Retirement

Recently featured retirement planning and spending articles, selected by our financial news editors

Saving for Retirement

  • Your IRA withdrawals may get smaller

    To account for the fact that people are living longer, the amount you'll have to take out of your IRA after age 72 is expected to drop modestly, starting in 2022.
  • Using life insurance to bolster retirement

    With interest rates so low, it's hard for retirees to rely on bonds for income. If used correctly, whole life insurance could help fill that gap. Here's how it works.
  • What to know before opening a Roth IRA

    If you're looking for tax-free retirement income, a Roth IRA can be a great option. It's not for everyone, however. Read on to see if a Roth is the right choice for you.
  • 5 types of retirement savers

    From ‘cautious planners’ to ‘uncertain strugglers,’ a new research paper says there are five kinds of people who save for retirement. Which one are you?

401(k)

  • 5 types of retirement savers

    From ‘cautious planners’ to ‘uncertain strugglers,’ a new research paper says there are five kinds of people who save for retirement. Which one are you?
  • 12 states that don't tax retirement income

    Every penny counts after you retire, and high taxes can diminish the power of your nest egg. These 12 states do not want a piece of your 401(k), IRA or pension income.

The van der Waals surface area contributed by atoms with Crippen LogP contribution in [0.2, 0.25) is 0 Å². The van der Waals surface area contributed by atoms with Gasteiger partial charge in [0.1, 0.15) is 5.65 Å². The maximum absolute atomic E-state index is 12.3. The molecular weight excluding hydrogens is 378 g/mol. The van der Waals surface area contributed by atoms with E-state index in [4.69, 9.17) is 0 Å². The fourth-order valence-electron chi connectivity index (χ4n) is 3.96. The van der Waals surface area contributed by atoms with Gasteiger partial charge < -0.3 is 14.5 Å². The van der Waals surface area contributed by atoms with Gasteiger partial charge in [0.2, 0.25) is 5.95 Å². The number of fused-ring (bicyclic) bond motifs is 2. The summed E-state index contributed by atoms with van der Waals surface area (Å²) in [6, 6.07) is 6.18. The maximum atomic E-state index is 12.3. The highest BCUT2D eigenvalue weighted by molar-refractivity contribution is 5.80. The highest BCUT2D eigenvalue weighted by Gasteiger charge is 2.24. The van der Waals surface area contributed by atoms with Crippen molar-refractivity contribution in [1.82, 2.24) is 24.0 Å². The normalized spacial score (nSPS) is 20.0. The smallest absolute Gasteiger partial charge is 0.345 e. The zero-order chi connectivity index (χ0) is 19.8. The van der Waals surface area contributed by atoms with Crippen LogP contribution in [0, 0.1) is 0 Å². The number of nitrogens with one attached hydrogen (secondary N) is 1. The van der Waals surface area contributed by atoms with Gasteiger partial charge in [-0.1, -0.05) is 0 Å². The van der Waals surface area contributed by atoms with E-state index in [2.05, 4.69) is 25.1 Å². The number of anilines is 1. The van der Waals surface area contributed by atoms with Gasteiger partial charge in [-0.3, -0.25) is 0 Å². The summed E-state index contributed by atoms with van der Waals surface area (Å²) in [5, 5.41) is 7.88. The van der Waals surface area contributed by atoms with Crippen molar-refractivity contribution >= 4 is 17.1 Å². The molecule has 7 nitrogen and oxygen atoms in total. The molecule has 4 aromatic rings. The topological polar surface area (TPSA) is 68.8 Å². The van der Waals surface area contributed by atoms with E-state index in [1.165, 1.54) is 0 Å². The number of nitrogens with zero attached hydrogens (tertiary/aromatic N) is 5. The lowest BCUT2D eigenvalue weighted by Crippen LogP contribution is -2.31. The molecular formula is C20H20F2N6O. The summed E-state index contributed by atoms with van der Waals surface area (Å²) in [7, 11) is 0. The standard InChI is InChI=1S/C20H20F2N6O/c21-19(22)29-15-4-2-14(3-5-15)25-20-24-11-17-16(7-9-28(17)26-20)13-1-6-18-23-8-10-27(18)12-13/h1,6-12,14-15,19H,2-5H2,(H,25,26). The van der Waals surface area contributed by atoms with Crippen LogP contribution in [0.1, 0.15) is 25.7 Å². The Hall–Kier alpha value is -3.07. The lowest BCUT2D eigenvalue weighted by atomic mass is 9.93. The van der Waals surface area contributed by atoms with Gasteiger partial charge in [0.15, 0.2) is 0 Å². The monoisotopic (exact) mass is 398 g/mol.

• 401(k) and IRA changes to know for 2021

    Every year, the IRS announces what changes you can expect for individual retirement accounts and 401(k) contribution limits. Here's what’s in line for 2021.
  • When your 401(k) may be too conservative

    There's always a good argument for playing it safe with your retirement. But being too cautious can lower your returns. These strategies may help you strike the right balance.

Getting Ready to Retire

  • Your IRA withdrawals may get smaller

    To account for the fact that people are living longer, the amount you'll have to take out of your IRA after age 72 is expected to drop modestly, starting in 2022.
  • Using life insurance to bolster retirement

    With interest rates so low, it's hard for retirees to rely on bonds for income. If used correctly, whole life insurance could help fill that gap. Here's how it works.
  • How much Medicare could cost you now

    For 2021, you can expect a number of adjustments to Medicare that could affect your out-of-pocket costs. Here's what you need to know about the changes in store.
  • 5 types of retirement savers

    From ‘cautious planners’ to ‘uncertain strugglers,’ a new research paper says there are five kinds of people who save for retirement. Which one are you?

Living in Retirement

  • Solo aging: How to find patient support

    Sometimes older people who are on their own can get frustrated with the quality of their healthcare. A patient advocate can help them navigate the system.
  • Stimulus and retirees: What you should know

    Aside from the possibility of a $600 check, there's plenty more that senior citizens should know about the U.S. government’s most recent round of assistance.
  • Your IRA withdrawals may get smaller

    To account for the fact that people are living longer, the amount you'll have to take out of your IRA after age 72 is expected to drop modestly, starting in 2022.
  • Using life insurance to bolster retirement

    With interest rates so low, it's hard for retirees to rely on bonds for income. If used correctly, whole life insurance could help fill that gap. Here's how it works.